Sunday, May 17, 2009

An Extraterrestrial Detection?

Last December, Dr. Ragbir Bhathal of the Australia OSETI (Optical Search for Extraterrestrial Intelligence) project detected an anomalous pulse of laser radiation from somewhere in the Southern night sky. A link to a story, as reported in The Australian on 5/9/09, is located here.

So far, there are no press releases or other information regarding where the signal came from, how distant it was, or its estimated absolute magnitude. OZ OSETI has released a graph of the pulse, shown below.

SETI is more widely known for conducting surveys of the sky at radio frequencies in hopes of detecting modulated radio waves coming from other civilizations in space. With the exception of the infamous "WOW signal", the results of various radio surveys have been unspectacular to say the least.

Many astrobiologists believe that advanced civilizations in space may communicate, or announce their presence, through the emission of laser radiation - hence, the Optical SETI program.

OZ OSETI says they're not ready to celebrate just yet. Although earthly interference and glitches in the detection equipment have apparently been ruled out, the signal has not reappeared after the "Is It ET?" signal of last December. Before scientists announce "First Contact", candidate signals must run a gauntlet of exacting tests ... including that the signal be able to be detected at different times, from different locations on Earth.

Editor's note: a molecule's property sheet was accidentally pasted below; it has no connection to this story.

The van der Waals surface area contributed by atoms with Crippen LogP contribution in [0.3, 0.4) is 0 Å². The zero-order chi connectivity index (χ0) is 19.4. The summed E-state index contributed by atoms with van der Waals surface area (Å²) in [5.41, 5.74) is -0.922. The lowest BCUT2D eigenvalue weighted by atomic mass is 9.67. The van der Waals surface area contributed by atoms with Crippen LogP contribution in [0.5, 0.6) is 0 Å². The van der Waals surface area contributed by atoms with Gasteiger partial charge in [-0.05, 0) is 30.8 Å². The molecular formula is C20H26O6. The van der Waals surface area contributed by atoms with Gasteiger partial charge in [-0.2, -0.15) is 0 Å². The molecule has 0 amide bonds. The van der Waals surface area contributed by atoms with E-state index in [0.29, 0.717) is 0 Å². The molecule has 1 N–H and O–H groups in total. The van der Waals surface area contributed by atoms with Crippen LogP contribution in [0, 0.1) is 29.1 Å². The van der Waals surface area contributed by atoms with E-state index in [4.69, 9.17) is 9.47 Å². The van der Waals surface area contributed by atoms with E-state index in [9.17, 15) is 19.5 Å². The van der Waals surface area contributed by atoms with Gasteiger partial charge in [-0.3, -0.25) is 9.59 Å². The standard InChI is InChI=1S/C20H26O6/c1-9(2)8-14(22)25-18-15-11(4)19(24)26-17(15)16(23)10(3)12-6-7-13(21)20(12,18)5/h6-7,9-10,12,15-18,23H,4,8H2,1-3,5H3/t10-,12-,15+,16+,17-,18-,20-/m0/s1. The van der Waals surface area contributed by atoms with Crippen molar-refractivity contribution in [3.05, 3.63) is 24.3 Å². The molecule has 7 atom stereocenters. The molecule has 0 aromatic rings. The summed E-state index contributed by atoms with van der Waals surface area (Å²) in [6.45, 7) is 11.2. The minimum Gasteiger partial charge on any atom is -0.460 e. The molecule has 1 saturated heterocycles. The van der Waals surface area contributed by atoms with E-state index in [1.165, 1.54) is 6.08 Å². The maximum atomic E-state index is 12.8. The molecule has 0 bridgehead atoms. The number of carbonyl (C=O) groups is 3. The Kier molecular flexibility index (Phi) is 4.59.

Bhathal and his colleagues are also looking into the possibility that the flash could have been produced by an "optical pulsar" or some other natural phenomenon. But if the flash detected was, as reported, laser light, it could only come from an artificial source. And an "optical pulsar" should be observable over time, and from various locations on Earth.

I'll keep tabs on this one, although just now, there isn't a lot of news about it.

Thursday, May 14, 2009

Mapping The Multiverse

There's an interesting piece at New Scientist about "Mapping The Multiverse".

The idea that our universe is but one of perhaps an infinite number of realities goes back decades. Indeed, the idea that concept was an outgrowth of the one-two physics punch of Relativity and Quantum theories. Until recently, the possibility of parallel universes were seen as mathematical oddities, things that had a slim chance of existing but probably did not because they very notion was just too crazy, too messy.